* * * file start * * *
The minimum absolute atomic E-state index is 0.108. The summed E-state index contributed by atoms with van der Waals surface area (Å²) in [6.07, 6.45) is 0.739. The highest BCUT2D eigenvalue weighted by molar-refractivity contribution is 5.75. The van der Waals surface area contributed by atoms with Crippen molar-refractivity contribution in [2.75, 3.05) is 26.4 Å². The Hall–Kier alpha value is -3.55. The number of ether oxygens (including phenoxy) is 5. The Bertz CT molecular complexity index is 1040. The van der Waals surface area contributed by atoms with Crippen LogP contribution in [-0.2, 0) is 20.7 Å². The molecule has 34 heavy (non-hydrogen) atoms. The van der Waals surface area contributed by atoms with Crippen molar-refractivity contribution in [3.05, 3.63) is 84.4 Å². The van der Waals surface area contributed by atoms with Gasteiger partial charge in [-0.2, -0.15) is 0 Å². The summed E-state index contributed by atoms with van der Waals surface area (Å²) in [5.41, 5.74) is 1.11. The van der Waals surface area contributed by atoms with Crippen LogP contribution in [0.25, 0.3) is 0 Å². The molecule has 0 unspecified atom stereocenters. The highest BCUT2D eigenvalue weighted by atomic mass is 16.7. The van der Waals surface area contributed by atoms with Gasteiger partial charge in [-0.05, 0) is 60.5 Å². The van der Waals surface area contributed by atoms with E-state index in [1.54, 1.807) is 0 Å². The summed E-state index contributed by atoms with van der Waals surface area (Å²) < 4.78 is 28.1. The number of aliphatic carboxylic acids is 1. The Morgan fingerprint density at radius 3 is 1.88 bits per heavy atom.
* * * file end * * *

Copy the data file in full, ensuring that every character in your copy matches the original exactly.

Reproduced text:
The minimum absolute atomic E-state index is 0.108. The summed E-state index contributed by atoms with van der Waals surface area (Å²) in [6.07, 6.45) is 0.739. The highest BCUT2D eigenvalue weighted by molar-refractivity contribution is 5.75. The van der Waals surface area contributed by atoms with Crippen molar-refractivity contribution in [2.75, 3.05) is 26.4 Å². The Hall–Kier alpha value is -3.55. The number of ether oxygens (including phenoxy) is 5. The Bertz CT molecular complexity index is 1040. The van der Waals surface area contributed by atoms with Crippen LogP contribution in [-0.2, 0) is 20.7 Å². The molecule has 34 heavy (non-hydrogen) atoms. The van der Waals surface area contributed by atoms with Crippen molar-refractivity contribution in [3.05, 3.63) is 84.4 Å². The van der Waals surface area contributed by atoms with Gasteiger partial charge in [-0.2, -0.15) is 0 Å². The summed E-state index contributed by atoms with van der Waals surface area (Å²) in [5.41, 5.74) is 1.11. The van der Waals surface area contributed by atoms with Crippen LogP contribution in [0.25, 0.3) is 0 Å². The molecule has 0 unspecified atom stereocenters. The highest BCUT2D eigenvalue weighted by atomic mass is 16.7. The van der Waals surface area contributed by atoms with Gasteiger partial charge in [-0.05, 0) is 60.5 Å². The van der Waals surface area contributed by atoms with E-state index in [1.54, 1.807) is 0 Å². The summed E-state index contributed by atoms with van der Waals surface area (Å²) < 4.78 is 28.1. The number of aliphatic carboxylic acids is 1. The Morgan fingerprint density at radius 3 is 1.88 bits per heavy atom.